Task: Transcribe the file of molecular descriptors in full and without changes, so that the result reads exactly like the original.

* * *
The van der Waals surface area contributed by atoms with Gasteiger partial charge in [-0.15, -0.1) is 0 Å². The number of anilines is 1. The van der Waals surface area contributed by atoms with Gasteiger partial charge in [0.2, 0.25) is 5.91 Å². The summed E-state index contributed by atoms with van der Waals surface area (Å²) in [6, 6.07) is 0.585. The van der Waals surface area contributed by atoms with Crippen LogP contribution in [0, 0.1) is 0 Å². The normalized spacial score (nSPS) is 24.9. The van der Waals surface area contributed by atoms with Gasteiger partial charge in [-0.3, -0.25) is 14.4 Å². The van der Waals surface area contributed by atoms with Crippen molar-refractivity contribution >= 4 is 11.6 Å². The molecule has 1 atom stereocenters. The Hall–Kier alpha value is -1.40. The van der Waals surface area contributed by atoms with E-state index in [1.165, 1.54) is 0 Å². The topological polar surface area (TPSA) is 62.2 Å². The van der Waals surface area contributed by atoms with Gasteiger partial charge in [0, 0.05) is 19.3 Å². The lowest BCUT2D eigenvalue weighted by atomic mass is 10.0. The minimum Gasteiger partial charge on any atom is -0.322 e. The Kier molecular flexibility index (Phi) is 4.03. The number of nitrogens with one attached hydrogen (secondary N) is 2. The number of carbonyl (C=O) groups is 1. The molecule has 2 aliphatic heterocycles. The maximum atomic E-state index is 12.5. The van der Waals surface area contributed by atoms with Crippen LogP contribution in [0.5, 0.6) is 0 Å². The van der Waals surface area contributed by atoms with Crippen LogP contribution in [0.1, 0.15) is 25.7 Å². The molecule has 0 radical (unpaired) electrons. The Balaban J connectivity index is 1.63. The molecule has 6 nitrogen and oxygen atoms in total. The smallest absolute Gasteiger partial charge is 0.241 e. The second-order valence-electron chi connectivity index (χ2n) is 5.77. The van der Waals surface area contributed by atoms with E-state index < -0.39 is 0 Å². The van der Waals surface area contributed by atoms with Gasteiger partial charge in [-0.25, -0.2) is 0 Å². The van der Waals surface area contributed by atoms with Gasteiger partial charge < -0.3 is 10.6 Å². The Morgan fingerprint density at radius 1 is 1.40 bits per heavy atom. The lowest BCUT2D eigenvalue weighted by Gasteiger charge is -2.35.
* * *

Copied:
The van der Waals surface area contributed by atoms with Gasteiger partial charge in [-0.15, -0.1) is 0 Å². The number of anilines is 1. The van der Waals surface area contributed by atoms with Gasteiger partial charge in [0.2, 0.25) is 5.91 Å². The summed E-state index contributed by atoms with van der Waals surface area (Å²) in [6, 6.07) is 0.585. The van der Waals surface area contributed by atoms with Crippen LogP contribution in [0, 0.1) is 0 Å². The normalized spacial score (nSPS) is 24.9. The van der Waals surface area contributed by atoms with Gasteiger partial charge in [-0.3, -0.25) is 14.4 Å². The van der Waals surface area contributed by atoms with Crippen molar-refractivity contribution >= 4 is 11.6 Å². The molecule has 1 atom stereocenters. The Hall–Kier alpha value is -1.40. The van der Waals surface area contributed by atoms with E-state index in [1.165, 1.54) is 0 Å². The topological polar surface area (TPSA) is 62.2 Å². The van der Waals surface area contributed by atoms with Gasteiger partial charge in [0, 0.05) is 19.3 Å². The lowest BCUT2D eigenvalue weighted by atomic mass is 10.0. The minimum Gasteiger partial charge on any atom is -0.322 e. The Kier molecular flexibility index (Phi) is 4.03. The number of nitrogens with one attached hydrogen (secondary N) is 2. The number of carbonyl (C=O) groups is 1. The molecule has 2 aliphatic heterocycles. The maximum atomic E-state index is 12.5. The van der Waals surface area contributed by atoms with Crippen LogP contribution in [0.5, 0.6) is 0 Å². The van der Waals surface area contributed by atoms with Crippen LogP contribution in [0.1, 0.15) is 25.7 Å². The molecule has 0 radical (unpaired) electrons. The Balaban J connectivity index is 1.63. The molecule has 6 nitrogen and oxygen atoms in total. The smallest absolute Gasteiger partial charge is 0.241 e. The second-order valence-electron chi connectivity index (χ2n) is 5.77. The van der Waals surface area contributed by atoms with E-state index < -0.39 is 0 Å². The van der Waals surface area contributed by atoms with Gasteiger partial charge in [-0.25, -0.2) is 0 Å². The van der Waals surface area contributed by atoms with Gasteiger partial charge < -0.3 is 10.6 Å². The Morgan fingerprint density at radius 1 is 1.40 bits per heavy atom. The lowest BCUT2D eigenvalue weighted by Gasteiger charge is -2.35.